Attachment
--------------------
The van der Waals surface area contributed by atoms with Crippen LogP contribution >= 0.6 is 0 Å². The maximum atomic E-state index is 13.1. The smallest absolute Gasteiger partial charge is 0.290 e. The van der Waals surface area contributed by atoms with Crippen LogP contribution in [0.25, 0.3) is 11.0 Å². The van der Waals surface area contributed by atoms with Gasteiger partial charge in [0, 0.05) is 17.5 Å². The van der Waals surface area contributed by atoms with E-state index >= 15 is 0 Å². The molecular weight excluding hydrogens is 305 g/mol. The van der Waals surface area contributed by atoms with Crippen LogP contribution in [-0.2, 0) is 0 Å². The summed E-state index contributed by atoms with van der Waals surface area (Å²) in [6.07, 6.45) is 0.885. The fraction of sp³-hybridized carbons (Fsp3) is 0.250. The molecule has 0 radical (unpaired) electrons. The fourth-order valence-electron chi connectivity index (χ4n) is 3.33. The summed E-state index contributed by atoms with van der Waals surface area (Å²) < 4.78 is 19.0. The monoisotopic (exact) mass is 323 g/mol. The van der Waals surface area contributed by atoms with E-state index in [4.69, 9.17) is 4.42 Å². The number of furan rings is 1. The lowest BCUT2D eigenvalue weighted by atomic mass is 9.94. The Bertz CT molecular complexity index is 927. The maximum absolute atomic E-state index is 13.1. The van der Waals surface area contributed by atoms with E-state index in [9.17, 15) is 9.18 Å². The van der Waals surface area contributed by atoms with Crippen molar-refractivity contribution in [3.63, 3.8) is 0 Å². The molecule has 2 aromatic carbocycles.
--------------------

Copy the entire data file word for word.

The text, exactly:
The van der Waals surface area contributed by atoms with Crippen LogP contribution >= 0.6 is 0 Å². The maximum atomic E-state index is 13.1. The smallest absolute Gasteiger partial charge is 0.290 e. The van der Waals surface area contributed by atoms with Crippen LogP contribution in [0.25, 0.3) is 11.0 Å². The van der Waals surface area contributed by atoms with Gasteiger partial charge in [0, 0.05) is 17.5 Å². The van der Waals surface area contributed by atoms with E-state index >= 15 is 0 Å². The molecular weight excluding hydrogens is 305 g/mol. The van der Waals surface area contributed by atoms with Crippen LogP contribution in [-0.2, 0) is 0 Å². The summed E-state index contributed by atoms with van der Waals surface area (Å²) in [6.07, 6.45) is 0.885. The fraction of sp³-hybridized carbons (Fsp3) is 0.250. The molecule has 0 radical (unpaired) electrons. The fourth-order valence-electron chi connectivity index (χ4n) is 3.33. The summed E-state index contributed by atoms with van der Waals surface area (Å²) < 4.78 is 19.0. The monoisotopic (exact) mass is 323 g/mol. The van der Waals surface area contributed by atoms with E-state index in [4.69, 9.17) is 4.42 Å². The number of furan rings is 1. The lowest BCUT2D eigenvalue weighted by atomic mass is 9.94. The Bertz CT molecular complexity index is 927. The maximum absolute atomic E-state index is 13.1. The van der Waals surface area contributed by atoms with E-state index in [9.17, 15) is 9.18 Å². The van der Waals surface area contributed by atoms with Crippen molar-refractivity contribution in [3.63, 3.8) is 0 Å². The molecule has 2 aromatic carbocycles.